When You Have An Orgasm, This Is What Happens To Your Body

Having an orgasm can be one of the most satisfying and gratifying experiences for the human body. Plus, there's really no "wrong" way to achieve the Big O — as long as everyone involved has given their enthusiastic consent, of course. You do you!

Where things really start to get interesting is when you get all hot and nerdy about anatomy, as some pretty fascinating things happen within when you have an orgasm. Whether you're well-versed in the language of la petite mort or are here because you want to learn more about this pleasurable experience, you're bound to learn something new. Yes, the human body really is capable of some amazing things — including this unique physical sensation. According to Medical News Today, orgasms have "multiple potential health benefits."

So, are you ready to learn what really happens to your body when you reach that oh-so-lovely pleasure peak? Health Digest consulted the experts, and this is everything they had to say.

Your breathing and heart rate will increase when you have an orgasm

The most obvious thing that happens to your body when you have an orgasm is, of course, the feeling of extreme pleasure in your nether regions. Wherever the orgasm occurs in the body, it just feels darn good, according to sexologist Dr. Jess O'Reilly. "As pleasure builds toward orgasm, you'll likely notice that your breath and heart rate increase, and tension builds in the genital region (and possibly the thighs)," she told Health Digest. "During orgasm, all of this tension is swiftly released." It's that last bit that really brings the pleasure to a fever pitch, when everything goes whoosh.

Since all bodies are different, everyone will react differently when orgasming, according to O'Reilly. Some may scream while others may "simply exhale deeply," she continued. "What most share in common is the sudden release of tension." What a wonderful and mysterious experience it is, too.

Having an orgasm increases your happy hormone levels

The release of tension that happens during the climax of an orgasm is responsible for those, well, orgasmic feelings where the orgasm actually occurred. However, having an orgasm doesn't just happen in the body part of your choice. In fact, there's also a lot going on up in your brain, according to Mia Sabat, a sex therapist at Emjoy.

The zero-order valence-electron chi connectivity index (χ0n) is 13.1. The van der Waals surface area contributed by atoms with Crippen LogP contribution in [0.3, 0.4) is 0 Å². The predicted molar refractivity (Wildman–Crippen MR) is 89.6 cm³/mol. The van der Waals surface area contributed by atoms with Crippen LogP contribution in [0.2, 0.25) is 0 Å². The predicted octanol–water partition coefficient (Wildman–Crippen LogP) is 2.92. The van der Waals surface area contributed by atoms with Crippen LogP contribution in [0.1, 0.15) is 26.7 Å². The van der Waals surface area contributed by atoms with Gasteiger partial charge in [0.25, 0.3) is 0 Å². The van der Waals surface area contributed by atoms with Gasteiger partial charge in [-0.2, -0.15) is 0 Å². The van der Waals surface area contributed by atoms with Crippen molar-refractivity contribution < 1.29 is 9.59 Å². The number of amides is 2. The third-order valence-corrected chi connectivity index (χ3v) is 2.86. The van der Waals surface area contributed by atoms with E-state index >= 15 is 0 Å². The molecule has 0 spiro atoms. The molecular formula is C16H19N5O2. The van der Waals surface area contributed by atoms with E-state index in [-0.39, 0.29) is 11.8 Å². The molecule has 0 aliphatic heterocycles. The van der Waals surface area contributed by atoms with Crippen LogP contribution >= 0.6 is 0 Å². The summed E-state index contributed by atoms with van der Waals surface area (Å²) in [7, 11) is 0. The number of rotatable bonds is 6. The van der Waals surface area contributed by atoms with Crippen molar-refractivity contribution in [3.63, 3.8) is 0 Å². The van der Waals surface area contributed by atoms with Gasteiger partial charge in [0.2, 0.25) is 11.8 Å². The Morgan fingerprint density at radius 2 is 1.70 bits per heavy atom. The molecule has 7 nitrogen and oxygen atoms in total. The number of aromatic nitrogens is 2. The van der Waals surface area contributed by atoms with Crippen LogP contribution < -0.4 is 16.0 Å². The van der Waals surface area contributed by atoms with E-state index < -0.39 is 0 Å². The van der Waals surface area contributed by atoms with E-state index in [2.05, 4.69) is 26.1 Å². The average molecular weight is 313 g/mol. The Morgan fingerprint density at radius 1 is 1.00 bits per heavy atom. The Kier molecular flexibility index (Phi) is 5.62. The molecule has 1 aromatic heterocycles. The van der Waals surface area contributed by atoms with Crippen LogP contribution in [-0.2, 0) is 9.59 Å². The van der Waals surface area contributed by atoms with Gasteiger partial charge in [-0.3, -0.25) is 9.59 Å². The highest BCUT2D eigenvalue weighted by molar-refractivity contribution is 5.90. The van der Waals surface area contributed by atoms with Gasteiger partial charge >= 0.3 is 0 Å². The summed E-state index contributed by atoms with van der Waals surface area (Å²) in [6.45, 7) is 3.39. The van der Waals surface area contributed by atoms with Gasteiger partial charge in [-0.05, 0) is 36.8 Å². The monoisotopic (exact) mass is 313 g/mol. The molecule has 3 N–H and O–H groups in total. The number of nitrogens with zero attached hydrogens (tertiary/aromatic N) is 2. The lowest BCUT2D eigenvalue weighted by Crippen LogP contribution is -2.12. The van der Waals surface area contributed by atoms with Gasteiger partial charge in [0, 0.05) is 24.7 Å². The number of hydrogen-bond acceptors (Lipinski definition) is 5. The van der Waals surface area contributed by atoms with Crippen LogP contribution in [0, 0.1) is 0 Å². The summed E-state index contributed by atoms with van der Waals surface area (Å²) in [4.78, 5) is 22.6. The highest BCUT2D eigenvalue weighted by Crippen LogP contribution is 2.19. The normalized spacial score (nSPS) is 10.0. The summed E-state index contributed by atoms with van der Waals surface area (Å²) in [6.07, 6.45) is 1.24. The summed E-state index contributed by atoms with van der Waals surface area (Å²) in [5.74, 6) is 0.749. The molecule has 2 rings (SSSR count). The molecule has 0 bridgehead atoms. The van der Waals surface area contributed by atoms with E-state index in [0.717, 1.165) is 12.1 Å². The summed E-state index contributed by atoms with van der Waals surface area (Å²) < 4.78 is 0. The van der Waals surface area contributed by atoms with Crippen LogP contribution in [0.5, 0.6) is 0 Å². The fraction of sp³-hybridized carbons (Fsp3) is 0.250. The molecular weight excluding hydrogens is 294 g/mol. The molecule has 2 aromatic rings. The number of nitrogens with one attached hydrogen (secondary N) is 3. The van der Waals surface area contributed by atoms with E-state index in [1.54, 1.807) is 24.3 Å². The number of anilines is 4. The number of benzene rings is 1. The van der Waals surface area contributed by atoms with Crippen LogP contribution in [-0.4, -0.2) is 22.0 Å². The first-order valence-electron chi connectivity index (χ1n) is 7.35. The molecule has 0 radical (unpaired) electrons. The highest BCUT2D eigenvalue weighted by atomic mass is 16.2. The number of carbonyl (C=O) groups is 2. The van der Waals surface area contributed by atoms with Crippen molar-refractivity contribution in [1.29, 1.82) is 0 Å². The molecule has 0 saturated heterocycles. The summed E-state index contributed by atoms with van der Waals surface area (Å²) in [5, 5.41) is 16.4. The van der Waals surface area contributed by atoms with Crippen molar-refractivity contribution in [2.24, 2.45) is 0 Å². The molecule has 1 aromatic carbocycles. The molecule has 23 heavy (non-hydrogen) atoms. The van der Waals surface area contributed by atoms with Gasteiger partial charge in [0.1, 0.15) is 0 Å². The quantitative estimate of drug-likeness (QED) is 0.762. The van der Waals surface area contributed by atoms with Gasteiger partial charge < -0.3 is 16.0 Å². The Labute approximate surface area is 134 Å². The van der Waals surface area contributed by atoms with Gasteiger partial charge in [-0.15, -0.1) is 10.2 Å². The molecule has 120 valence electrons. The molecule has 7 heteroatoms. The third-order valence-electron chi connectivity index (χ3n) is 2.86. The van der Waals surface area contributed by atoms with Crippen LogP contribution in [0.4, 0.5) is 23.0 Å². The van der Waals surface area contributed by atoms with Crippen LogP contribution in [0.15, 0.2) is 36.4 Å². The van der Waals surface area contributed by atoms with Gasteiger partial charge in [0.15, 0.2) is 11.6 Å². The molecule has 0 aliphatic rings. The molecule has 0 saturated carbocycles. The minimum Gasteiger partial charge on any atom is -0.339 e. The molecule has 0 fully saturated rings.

"The brain releases many beneficial hormones during orgasm, including: dopamine, often referred to as the happiness hormone; endorphins, the body's natural pain relievers; and oxytocin, also known as the love hormone," she explained to Health Digest. "All of these hormones are beneficial to your brain and body in many ways, as they collectively boost your overall wellbeing."

That's why you feel so giddy and cuddly after you have an orgasm, and might even feel like you just can't stop smiling. It's no wonder, considering a hormone cocktail is essentially coursing through your system!

You experience neurochemical changes when you have an orgasm

In addition to the release of tension and the flood of serotonin, dopamine, and oxytocin, your brain has another job to do after you experience the big O, as noted by sexual psychologist Dr. Nicole Prause. "When humans orgasm, there appear to be three notable neurochemical changes," she revealed to Health Digest. "Prolactin goes way up, vasopressin goes up, and ghrelin comes back from being suppressed during sexual arousal."

So what does the fluctuation of these chemicals do to your blissed out bod? Quite a bit, says Prause. "These changes may cause feelings of satisfaction (prolactin), sleepiness (vasopressin), and hunger (ghrelin)," she continued. That's why you may experience what Prause calls the "sleepy vs. sandwich war" after you climax; depending on which hormone hits the hardest, you'll probably immediately want to take a nap, head to the kitchen for some grub, or pass out after mowing down some food. Either way, you can thank your orgasm for all of it.

When you have an orgasm, your pain sensitivity decreases

When you have an orgasm, it's pretty difficult to think about anything else, given the amount of pleasure you're experiencing. In fact, as your pleasure increases, something else decreases. "During an orgasm your sensitivity to pain significantly decreases due to the release of happy/love hormones such as oxytocin, endorphins, and vasopressin released by the pituitary gland," Dr. Margarida Rafael, a licensed psychologist and a relationship and sex expert, shared with Health Digest. "This helps explain the relationship between pain and pleasure, and why pain is not felt as strongly during arousal and orgasm." Looks like some of those hormones are serving double duty, too.

But wait, there's more. If you're someone who suffers from chronic pain, you may just want to consider having more orgasms. "A few studies have shown that the release of these hormones, particularly endorphins and oxytocin, help reduce chronic pain conditions such as chronic migraines and cluster migraines," Rafael continued. That's great news for anyone who's looking for any possible way to mitigate those types of pain.

Women will have multiple muscle contractions upon orgasm

Okay, this one's for the ladies. As you may or may not know, women are capable of having several different kinds of orgasms, sometimes simultaneously, as noted by Healthline. Additionally, women can sometimes have multiple orgasms, which is a pretty nice bonus if you're lucky enough to experience them.